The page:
Looking Towards Multilateralism
Chinese President Xi Jinping called on governments worldwide to cooperate on combating the coronavirus and repairing the global economy, in a virtual meeting for the World Economic Forum this Monday. The Forum, which is typically held in the Swiss town of Davos, was moved online amid the worsening coronavirus situation.
Speaking in his first speech since U.S. President Biden's inauguration, Xi warned against isolationism, saying, "to build small circles or start a new Cold War ... will only push the world into division and even confrontation."
As Biden finishes his second full week in office, his administration's China position is taking shape. While the new administration will be reviewing Trump-era policies like the Phase One trade agreement, Biden's cabinet is expected to maintain some elements of the former administration's "tough-on-China" approach. Biden is expected to strengthen Pacific alliances and counter China by engaging other democracies worldwide.
Meanwhile, anticipation (and speculation) is building for the eventual first meeting between senior representatives from the Biden administration and China. The Chinese Embassy in Washington, DC refuted reports that it was seeking meetings with administration officials for member of China's Politburo, Yang Jiechi. The two sides are currently expected to meet in Singapore this May, after it was announced that the World Economic Forum's annual meeting will be moved from Davos to Singapore due to coronavirus concerns. Read more on the necessity of global cooperation from Tung Chee Hwa, First Chief Executive of the Hong Kong and Chairman of the China-United States Exchange Foundation, on China-US Focus.
A COVID New Year
China estimates that there will be 1.15 billion trips for this year's Lunar New Year holiday, the lowest since the country began recording data on the number of trips for the holiday. That's a decrease of about 60% compared to 2019, which was roughly 3 billion. While travel has not been restricted, the country has put in place rules around travel and gatherings to mitigate the spread of COVID-19. China reported 54 new coronavirus infections this Thursday.
As the country gears up for the 40-day holiday season, a team of World Health Organization scientists sent to investigate the coronavirus completed their 14-day quarantine in Wuhan and met with their Chinese counterparts this Friday. The two groups visited a Wuhan hospital where one of the first Covid-19 patients, at the time being seen for a "pneumonia of unknown origin," was treated late last December.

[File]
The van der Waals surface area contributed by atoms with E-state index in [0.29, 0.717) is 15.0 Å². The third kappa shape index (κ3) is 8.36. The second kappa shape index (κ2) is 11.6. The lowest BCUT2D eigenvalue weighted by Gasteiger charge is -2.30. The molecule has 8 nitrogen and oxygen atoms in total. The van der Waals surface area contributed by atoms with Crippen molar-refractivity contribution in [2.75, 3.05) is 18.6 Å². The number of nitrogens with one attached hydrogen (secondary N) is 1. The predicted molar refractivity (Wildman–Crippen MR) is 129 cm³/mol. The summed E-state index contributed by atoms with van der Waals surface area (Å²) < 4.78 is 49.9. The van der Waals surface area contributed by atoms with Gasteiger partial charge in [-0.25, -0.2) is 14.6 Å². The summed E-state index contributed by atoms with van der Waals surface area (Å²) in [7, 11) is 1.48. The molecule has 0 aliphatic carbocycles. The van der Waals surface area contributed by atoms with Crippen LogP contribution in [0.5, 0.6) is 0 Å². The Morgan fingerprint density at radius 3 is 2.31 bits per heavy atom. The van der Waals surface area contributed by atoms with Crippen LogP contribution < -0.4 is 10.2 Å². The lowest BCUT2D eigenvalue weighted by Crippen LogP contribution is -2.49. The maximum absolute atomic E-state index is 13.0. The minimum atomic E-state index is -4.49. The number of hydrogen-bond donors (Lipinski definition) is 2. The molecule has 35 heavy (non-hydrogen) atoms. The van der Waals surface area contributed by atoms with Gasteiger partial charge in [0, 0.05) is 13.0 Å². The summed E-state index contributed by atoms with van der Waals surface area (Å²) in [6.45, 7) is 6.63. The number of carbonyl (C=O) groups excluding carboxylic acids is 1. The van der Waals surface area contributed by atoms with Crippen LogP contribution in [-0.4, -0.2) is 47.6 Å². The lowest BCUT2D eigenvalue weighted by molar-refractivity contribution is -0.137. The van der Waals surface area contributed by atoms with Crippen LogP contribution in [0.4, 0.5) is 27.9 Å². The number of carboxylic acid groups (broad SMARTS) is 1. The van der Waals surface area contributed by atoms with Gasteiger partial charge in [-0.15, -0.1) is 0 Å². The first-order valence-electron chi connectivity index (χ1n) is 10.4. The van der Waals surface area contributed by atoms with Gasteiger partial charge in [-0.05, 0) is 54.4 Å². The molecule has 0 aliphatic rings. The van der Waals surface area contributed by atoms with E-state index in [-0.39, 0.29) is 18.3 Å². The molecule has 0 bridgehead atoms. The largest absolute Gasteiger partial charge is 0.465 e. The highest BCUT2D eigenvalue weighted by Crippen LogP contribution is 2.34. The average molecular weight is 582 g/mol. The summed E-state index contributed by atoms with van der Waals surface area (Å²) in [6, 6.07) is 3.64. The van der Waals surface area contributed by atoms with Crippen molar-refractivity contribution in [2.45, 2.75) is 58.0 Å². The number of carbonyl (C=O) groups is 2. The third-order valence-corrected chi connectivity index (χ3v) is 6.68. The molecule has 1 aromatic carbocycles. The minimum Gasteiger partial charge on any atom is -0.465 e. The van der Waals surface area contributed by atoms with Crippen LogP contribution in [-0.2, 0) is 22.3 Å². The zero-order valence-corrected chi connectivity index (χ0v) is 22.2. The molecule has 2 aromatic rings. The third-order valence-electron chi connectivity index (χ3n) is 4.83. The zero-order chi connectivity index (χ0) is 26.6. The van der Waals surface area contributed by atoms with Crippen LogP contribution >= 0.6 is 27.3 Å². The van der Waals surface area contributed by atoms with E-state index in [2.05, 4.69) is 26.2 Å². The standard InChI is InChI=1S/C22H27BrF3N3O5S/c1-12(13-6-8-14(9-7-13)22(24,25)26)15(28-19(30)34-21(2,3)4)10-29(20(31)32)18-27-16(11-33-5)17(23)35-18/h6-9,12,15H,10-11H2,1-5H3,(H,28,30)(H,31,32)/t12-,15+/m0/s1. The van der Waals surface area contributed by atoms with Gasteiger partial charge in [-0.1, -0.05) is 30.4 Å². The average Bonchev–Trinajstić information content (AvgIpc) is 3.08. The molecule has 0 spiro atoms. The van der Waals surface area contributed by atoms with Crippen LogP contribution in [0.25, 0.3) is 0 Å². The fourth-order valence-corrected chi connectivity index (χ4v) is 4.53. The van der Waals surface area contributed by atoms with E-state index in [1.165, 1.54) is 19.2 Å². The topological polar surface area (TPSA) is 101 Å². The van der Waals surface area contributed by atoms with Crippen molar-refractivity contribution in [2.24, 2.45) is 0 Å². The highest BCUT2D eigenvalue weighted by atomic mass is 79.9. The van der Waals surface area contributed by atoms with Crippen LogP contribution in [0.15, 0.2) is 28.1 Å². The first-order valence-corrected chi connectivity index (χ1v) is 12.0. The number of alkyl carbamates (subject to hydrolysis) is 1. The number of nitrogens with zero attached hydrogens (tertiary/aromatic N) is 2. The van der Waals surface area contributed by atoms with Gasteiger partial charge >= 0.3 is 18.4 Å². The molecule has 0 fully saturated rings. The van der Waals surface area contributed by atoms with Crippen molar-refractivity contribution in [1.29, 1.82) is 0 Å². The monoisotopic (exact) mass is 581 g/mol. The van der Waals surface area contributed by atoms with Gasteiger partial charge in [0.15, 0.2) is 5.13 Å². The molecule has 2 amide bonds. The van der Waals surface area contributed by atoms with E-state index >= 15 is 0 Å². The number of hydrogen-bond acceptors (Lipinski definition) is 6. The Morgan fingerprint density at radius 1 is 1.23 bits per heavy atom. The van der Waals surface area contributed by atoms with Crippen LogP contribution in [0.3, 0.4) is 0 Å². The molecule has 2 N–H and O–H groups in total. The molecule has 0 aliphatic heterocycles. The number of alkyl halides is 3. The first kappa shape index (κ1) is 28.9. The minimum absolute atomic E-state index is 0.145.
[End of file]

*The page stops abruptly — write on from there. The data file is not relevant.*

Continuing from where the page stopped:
"Normal Academic Procedures"
There are increasing protests among M.I.T. faculty over the arrest of Gang Chen, a Chinese-born professor at the Massachusetts Institute of Technology who was naturalized as an American citizen two decades ago. In Donald Trump's last week as President, prosecutors arrested Gang Chen, a professor of mechanical engineering, on suspicion of ties to the Chinese government, for the purpose of securing $19 million in grants from the U.S. Department of Energy.
But over 160 faculty members have since opposed the move in a letter, calling Chen's funding streams "normal academic procedures," and asking for the university's continued support for Chen. MIT has agreed to pay for his legal fees, including $1 million in bail.
It is not yet certain how the Biden administration will proceed with Chen's case, or other academic espionage cases brought by the former administration. Some current Justice Department officials, including Assistant Attorney General for National Security John Demers, have floated an amnesty program, that would allow academics to disclose past foreign funding sources without fear of penalization or punishment, but some experts are not convinced that the Biden administration will handle espionage and China much differently than from the previous administration. For more on the future of the U.S.-China relationship, read Trump's Collapse Clears the Way for Biden's Revised China Policy from James Nolt, Senior Fellow at the World Policy Institute.